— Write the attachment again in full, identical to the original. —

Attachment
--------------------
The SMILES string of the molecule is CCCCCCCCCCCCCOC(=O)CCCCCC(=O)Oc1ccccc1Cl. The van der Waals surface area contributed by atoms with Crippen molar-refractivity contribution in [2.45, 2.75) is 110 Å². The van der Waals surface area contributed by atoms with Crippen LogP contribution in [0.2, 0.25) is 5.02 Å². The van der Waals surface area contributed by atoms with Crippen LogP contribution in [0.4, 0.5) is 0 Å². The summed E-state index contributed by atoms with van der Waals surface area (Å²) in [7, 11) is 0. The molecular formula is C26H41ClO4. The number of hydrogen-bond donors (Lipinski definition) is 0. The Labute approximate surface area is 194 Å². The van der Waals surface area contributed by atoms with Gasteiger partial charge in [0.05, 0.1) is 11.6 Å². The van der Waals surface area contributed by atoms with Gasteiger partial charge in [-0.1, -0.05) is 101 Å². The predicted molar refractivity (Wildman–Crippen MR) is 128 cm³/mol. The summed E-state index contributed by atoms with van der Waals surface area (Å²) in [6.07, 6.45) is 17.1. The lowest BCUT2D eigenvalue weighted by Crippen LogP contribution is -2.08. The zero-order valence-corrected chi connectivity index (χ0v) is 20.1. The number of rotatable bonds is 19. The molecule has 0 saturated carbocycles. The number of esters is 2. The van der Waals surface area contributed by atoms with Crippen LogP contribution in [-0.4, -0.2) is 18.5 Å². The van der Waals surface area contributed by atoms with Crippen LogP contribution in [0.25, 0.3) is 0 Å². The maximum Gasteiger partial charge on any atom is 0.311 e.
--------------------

The SMILES string of the molecule is CCCCCCCCCCCCCOC(=O)CCCCCC(=O)Oc1ccccc1Cl. The van der Waals surface area contributed by atoms with Crippen molar-refractivity contribution in [2.45, 2.75) is 110 Å². The van der Waals surface area contributed by atoms with Crippen LogP contribution in [0.2, 0.25) is 5.02 Å². The van der Waals surface area contributed by atoms with Crippen LogP contribution in [0.4, 0.5) is 0 Å². The summed E-state index contributed by atoms with van der Waals surface area (Å²) in [7, 11) is 0. The molecular formula is C26H41ClO4. The number of hydrogen-bond donors (Lipinski definition) is 0. The Labute approximate surface area is 194 Å². The van der Waals surface area contributed by atoms with Gasteiger partial charge in [0.05, 0.1) is 11.6 Å². The van der Waals surface area contributed by atoms with Gasteiger partial charge in [-0.1, -0.05) is 101 Å². The predicted molar refractivity (Wildman–Crippen MR) is 128 cm³/mol. The summed E-state index contributed by atoms with van der Waals surface area (Å²) in [6.07, 6.45) is 17.1. The lowest BCUT2D eigenvalue weighted by Crippen LogP contribution is -2.08. The zero-order valence-corrected chi connectivity index (χ0v) is 20.1. The number of rotatable bonds is 19. The molecule has 0 saturated carbocycles. The number of esters is 2. The van der Waals surface area contributed by atoms with Crippen LogP contribution in [-0.4, -0.2) is 18.5 Å². The van der Waals surface area contributed by atoms with Crippen LogP contribution in [0.25, 0.3) is 0 Å². The maximum Gasteiger partial charge on any atom is 0.311 e.